Reading 1                      EX 32:15-24, 30-34

Moses turned and came down the mountain
with the two tablets of the commandments in his hands,
tablets that were written on both sides, front and back;
tablets that were made by God,
having inscriptions on them that were engraved by God himself.
Now, when Joshua heard the noise of the people shouting,
he said to Moses, “That sounds like a battle in the camp.”
But Moses answered, “It does not sound like cries of victory,
nor does it sound like cries of defeat;
the sounds that I hear are cries of revelry.”
As he drew near the camp, he saw the calf and the dancing.
With that, Moses’ wrath flared up, so that he threw the tablets down
and broke them on the base of the mountain.
Taking the calf they had made, he fused it in the fire
and then ground it down to powder,
which he scattered on the water and made the children of Israel drink.

Moses asked Aaron, “What did this people ever do to you
that you should lead them into so grave a sin?”
Aaron replied, “Let not my lord be angry.
You know well enough how prone the people are to evil.
They said to me, ‘Make us a god to be our leader;
as for the man Moses who brought us out of the land of Egypt,
we do not know what has happened to him.’
So I told them, ‘Let anyone who has gold jewelry take it off.’
They gave it to me, and I threw it into the fire, and this calf came out.”

On the next day Moses said to the people,
“You have committed a grave sin.
I will go up to the LORD, then;
perhaps I may be able to make atonement for your sin.”
So Moses went back to the LORD and said,
“Ah, this people has indeed committed a grave sin
in making a god of gold for themselves!
If you would only forgive their sin!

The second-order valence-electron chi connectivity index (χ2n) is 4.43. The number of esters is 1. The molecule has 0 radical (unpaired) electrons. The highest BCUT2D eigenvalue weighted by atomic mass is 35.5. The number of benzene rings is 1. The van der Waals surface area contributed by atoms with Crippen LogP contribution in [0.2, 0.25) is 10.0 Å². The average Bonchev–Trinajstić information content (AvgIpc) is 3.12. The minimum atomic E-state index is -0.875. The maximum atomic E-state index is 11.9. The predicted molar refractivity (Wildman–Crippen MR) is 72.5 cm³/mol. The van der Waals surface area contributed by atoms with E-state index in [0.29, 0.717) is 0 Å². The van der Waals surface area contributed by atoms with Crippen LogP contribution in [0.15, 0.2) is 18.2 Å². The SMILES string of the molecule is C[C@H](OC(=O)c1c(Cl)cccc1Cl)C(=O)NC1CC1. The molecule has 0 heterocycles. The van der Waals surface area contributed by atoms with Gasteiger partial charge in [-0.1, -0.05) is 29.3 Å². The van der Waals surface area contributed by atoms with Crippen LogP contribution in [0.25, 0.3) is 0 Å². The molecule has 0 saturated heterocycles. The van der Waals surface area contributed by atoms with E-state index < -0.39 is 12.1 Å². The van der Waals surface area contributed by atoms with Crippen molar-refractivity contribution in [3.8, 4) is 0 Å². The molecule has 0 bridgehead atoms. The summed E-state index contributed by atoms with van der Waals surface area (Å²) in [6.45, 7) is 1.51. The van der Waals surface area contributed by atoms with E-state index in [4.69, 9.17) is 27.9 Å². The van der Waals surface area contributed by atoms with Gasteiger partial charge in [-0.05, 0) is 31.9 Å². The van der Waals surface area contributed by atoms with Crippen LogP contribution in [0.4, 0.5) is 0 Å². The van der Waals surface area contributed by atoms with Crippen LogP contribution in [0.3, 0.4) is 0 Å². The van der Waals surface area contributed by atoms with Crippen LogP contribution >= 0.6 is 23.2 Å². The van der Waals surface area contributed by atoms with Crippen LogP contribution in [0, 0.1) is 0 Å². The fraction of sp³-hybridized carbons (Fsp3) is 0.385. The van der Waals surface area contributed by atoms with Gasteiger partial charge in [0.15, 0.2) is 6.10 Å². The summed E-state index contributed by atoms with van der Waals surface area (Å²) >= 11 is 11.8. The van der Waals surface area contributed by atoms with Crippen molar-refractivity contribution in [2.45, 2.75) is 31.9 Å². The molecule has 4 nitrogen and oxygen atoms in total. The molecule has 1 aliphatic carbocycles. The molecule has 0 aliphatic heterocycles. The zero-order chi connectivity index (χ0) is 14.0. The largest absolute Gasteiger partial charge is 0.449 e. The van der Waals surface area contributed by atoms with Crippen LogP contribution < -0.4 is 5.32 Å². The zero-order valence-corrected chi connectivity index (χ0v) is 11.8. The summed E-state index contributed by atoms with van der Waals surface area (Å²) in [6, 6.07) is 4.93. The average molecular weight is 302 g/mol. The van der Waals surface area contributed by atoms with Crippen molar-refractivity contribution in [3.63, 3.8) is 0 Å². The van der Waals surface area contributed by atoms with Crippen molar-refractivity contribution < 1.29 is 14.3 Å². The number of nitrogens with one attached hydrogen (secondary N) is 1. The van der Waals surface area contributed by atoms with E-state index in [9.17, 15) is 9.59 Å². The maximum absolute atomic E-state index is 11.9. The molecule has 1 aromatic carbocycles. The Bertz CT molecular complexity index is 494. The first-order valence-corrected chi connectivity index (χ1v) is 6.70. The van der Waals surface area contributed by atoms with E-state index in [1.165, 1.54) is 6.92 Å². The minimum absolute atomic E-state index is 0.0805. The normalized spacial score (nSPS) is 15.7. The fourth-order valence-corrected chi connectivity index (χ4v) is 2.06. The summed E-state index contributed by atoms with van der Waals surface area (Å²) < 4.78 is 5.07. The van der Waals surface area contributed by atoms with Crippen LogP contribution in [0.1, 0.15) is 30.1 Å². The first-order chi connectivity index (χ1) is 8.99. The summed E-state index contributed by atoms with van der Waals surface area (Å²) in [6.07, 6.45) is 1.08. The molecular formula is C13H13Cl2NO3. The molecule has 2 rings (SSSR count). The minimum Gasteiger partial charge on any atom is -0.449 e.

If you will not, then strike me out of the book that you have written.”
The LORD answered, “Him only who has sinned against me
will I strike out of my book.
Now, go and lead the people to the place I have told you.
My angel will go before you.
When it is time for me to punish, I will punish them for their sin.”

Responsorial Psalm                   PS 106:19-20, 21-22, 23

R. (1a) Give thanks to the Lord, for he is good.
Our fathers made a calf in Horeb
and adored a molten image;
They exchanged their glory
for the image of a grass-eating bullock.
R. Give thanks to the Lord, for he is good.
They forgot the God who had saved them,
who had done great deeds in Egypt,
Wondrous deeds in the land of Ham,
terrible things at the Red Sea.
R. Give thanks to the Lord, for he is good.
Then he spoke of exterminating them,
but Moses, his chosen one,
Withstood him in the breach
to turn back his destructive wrath.
R. Give thanks to the Lord, for he is good.

Gospel                 JN 11:19-27

Many of the Jews had come to Martha and Mary
to comfort them about their brother [Lazarus, who had died].
When Martha heard that Jesus was coming,
she went to meet him;
but Mary sat at home.
Martha said to Jesus,
“Lord, if you had been here,
my brother would not have died.
But even now I know that whatever you ask of God,
God will give you.”
Jesus said to her,
“Your brother will rise.”
Martha said to him,
“I know he will rise,
in the resurrection on the last day.”
Jesus told her,
“I am the resurrection and the life;
whoever believes in me, even if he dies, will live,
and anyone who lives and believes in me will never die.
Do you believe this?”
She said to him, “Yes, Lord.
I have come to believe that you are the Christ, the Son of God,
the one who is coming into the world.”

Or            LK 10:38-42

Jesus entered a village
where a woman whose name was Martha welcomed him.
She had a sister named Mary
who sat beside the Lord at his feet listening to him speak.
Martha, burdened with much serving, came to him and said,
“Lord, do you not care
that my sister has left me by myself to do the serving?
Tell her to help me.”
The Lord said to her in reply,
“Martha, Martha, you are anxious and worried about many things.
There is need of only one thing.
Mary has chosen the better part
and it will not be taken from her.”